By George Boyhan
University of Georgia
Probably no other vegetable has as much diversity in shape, color and size as gourds. Many are used to make birdhouses, water dippers and other useful items.
Unlike summer squash, which are picked immature and tender, gourds are harvested at maturity with hard shells. Gardeners traditionally put them into two groups: hard-shelled gourds and winter squashes.
To a certain extent, this grouping represents differences in species. But more often than not, the hard-shelled gourds are grown for decoration and useful items, while the winter squashes are stored to eat in the winter.
Gourds can be small, such acorn squash, or quite large, as in Hubbard and green apple gourd. The colors can range from white to yellow, orange, red, green or blue. They can even be combinations of these colors, as in Turk's turban.
Growing gourds can be a great project for children. So if you have the room and want some fun, try growing gourds.
If you want to grow them, though, you'd better have some room. Their vines will require lots of space to spread out. Most gourds require 6 to 12 feet between plants to do well. But you can try as little as 3 feet between plants.
Sunlight and water are essential for gourds, too. They also respond well to fertilizer and compost. Have your soil tested, preferably the fall before spring planting, so there's enough time to adjust the pH if you need to.
Indicate on your sample bag that you want to grow a vegetable garden. The soil test results will have specific recommendations based on your soil condition. Your county University of Georgia Extension agent can help you with this.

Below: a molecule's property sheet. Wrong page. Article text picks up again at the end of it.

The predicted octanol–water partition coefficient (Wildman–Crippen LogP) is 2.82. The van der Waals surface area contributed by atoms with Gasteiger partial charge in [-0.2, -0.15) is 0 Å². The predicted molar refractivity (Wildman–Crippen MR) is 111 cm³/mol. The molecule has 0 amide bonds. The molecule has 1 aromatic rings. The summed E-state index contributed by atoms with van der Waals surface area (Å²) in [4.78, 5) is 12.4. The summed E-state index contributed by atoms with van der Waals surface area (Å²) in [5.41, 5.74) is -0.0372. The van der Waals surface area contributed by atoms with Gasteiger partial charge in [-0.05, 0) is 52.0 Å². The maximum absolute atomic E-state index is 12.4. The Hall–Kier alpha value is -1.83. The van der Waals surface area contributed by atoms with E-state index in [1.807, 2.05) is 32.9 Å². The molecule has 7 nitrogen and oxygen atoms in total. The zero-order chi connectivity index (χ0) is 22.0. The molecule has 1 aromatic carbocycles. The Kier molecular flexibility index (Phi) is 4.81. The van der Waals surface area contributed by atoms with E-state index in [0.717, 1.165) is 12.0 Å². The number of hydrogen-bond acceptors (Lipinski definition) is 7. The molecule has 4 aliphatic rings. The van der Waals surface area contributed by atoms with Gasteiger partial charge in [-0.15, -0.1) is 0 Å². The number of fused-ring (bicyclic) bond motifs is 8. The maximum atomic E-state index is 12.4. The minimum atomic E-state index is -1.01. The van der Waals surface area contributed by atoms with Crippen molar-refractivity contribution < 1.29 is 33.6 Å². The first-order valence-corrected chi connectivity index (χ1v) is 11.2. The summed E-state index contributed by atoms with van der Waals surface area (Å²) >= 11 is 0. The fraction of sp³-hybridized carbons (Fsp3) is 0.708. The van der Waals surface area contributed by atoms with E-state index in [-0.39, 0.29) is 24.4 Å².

Gourds do equally well if you grow them from transplants or direct-seed them. Many home-garden seed catalogs carry gourds. They will often have pictures to show you what they look like.
Plant gourds after all danger of frost has passed and the soil has warmed. The hotter the better for gourds -- they thrive in the heat. But remember to keep them watered.
Gourds are a long-season crop, so split your fertilizer into two or three applications during the season.
Several diseases can affect gourds. For disease resistance, species of Cucurbita moschata will probably do best. But don't be afraid to try others. Spring planting will have fewer disease and insect problems than fall planting.
Once the vines begin to run, they compete well with weeds, so early weed control is most important.
Harvested gourds are seen in many supermarkets in the fall and are often used for decorations. However you use them, though, they can be a delightful addition to your garden.
(George Boyhan is a horticulturist with the University of Georgia College of Agricultural and Environmental Sciences.)
(George Boyhan is a Cooperative Extension horticulturist with the University of Georgia College of Agricultural and Environmental Sciences)